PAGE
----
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Lightning ‘superbolts’ form over oceans from November to February

Sydney lightening storm

The lightning season in the Southeastern U.S. is almost finished for this year, but the peak season for the most powerful strokes of lightning won’t begin until November, according to a newly published global survey of these rare events. A University of Washington study maps the location and timing of “superbolts” — bolts that release electrical energy of more than 1 million Joules, or a thousand times more energy than the average lightning bolt, in the very low frequency range in which lightning is most active. 

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Seagrass in Australia help students prepare for the real world

Students with a CTD

In the real world, engineers and scientists work together to conduct research and solve problems, but that is typically not the case in classrooms. But a month-long study abroad program provided an opportunity for student scientists and engineers to collaborate. University of Washington students traveled to the Queensland University of Technology in Australia, where they studied why seagrass and coral reef ecosystems are important, how to measure changes within these ecosystems and how to use robots to collect data. 

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USGS awards $10.4M to ShakeAlert earthquake early warning system in the Pacific Northwest

Field engineers Karl Hagel and Pat McChesney with Mount Hood in the distance.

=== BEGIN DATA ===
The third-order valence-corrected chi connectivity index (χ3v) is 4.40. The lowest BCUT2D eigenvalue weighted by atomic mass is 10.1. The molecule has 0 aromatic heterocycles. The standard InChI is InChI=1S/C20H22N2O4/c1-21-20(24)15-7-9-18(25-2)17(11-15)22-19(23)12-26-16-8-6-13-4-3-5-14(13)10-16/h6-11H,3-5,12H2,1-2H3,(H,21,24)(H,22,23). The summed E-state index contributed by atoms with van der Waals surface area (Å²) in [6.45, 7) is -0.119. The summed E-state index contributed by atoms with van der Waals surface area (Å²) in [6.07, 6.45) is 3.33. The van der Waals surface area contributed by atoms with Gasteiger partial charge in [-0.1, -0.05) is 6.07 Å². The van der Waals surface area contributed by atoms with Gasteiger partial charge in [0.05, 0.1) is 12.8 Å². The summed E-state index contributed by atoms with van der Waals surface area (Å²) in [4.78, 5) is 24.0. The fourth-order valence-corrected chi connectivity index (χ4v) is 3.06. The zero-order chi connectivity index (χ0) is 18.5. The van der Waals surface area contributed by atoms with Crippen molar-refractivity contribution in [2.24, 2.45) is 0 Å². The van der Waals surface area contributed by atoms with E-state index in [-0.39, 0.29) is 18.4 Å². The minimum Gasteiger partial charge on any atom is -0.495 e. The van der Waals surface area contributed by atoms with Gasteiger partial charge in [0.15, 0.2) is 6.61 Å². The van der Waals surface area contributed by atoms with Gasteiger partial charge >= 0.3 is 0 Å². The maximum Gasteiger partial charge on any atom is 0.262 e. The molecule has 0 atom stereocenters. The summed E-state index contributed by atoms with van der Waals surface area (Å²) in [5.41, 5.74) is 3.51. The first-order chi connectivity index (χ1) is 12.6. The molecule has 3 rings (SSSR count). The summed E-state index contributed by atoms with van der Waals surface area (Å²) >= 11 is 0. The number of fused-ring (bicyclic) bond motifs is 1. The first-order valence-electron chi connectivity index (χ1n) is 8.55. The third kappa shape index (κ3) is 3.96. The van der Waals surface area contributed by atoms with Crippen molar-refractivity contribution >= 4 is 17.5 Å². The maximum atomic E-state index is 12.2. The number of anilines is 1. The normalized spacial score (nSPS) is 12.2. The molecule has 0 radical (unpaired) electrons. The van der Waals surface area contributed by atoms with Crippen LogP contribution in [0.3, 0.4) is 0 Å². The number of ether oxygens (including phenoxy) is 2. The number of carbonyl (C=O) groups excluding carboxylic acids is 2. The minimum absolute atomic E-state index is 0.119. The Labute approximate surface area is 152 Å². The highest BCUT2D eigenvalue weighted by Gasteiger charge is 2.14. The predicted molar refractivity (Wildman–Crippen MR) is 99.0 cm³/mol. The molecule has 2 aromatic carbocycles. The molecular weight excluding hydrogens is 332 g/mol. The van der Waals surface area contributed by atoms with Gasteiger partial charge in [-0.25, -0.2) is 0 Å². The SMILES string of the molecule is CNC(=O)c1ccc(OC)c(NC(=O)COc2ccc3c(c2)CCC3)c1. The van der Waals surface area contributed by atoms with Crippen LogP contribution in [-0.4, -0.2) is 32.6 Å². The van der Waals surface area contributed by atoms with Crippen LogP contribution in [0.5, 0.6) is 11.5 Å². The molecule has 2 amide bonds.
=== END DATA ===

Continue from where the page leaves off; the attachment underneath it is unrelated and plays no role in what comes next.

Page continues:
The U.S. Geological Survey (USGS) today announced $10.4 million in funding to the Pacific Northwest Seismic Network (PNSN), based at University of Washington, to support the ShakeAlert earthquake early warning system. Some $7.3 million of the funding will go to the UW. The PNSN is responsible for monitoring earthquakes and volcanoes in Washington and Oregon. It is a partnership between the University of Washington, the University of Oregon and the USGS. 

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Atmospheric Sciences' Qiang Fu awarded AMS Jule Charney Medal

Qiang Fu

Congratulations to Atmospheric Sciences‘ Professor Qiang Fu, who was recently awarded the Jule G. Charney Medal from the American Meteorological Society. This top honor is granted to individuals in recognition of highly significant research or development achievement in the atmospheric or hydrologic sciences. The citation will read, “For pioneering contributions to the theory and practice of atmospheric radiative transfer and its critical linkages to climate and climate change.” On a nice summer day, clouds can look soft and fluffy and benign, or wispy and thin. 

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Seismologists seek space on volunteers’ floors and lawns to study Seattle seismic risks

the sensitive equipment that researchers will use to monitor background vibrations in order to map the basin’s shape and contents

The Puget Sound area is vulnerable to several types of seismic risks. We might fixate on “The Really Big One” – the offshore hazard famously profiled in The New Yorker – but other dangers lurk closer underfoot, and might actually deliver more damage to Seattle. The nature of the ground beneath the city — a roughly 4-mile-deep basin filled with soil and soft rock — makes the urban core especially vulnerable to seismic shaking. 

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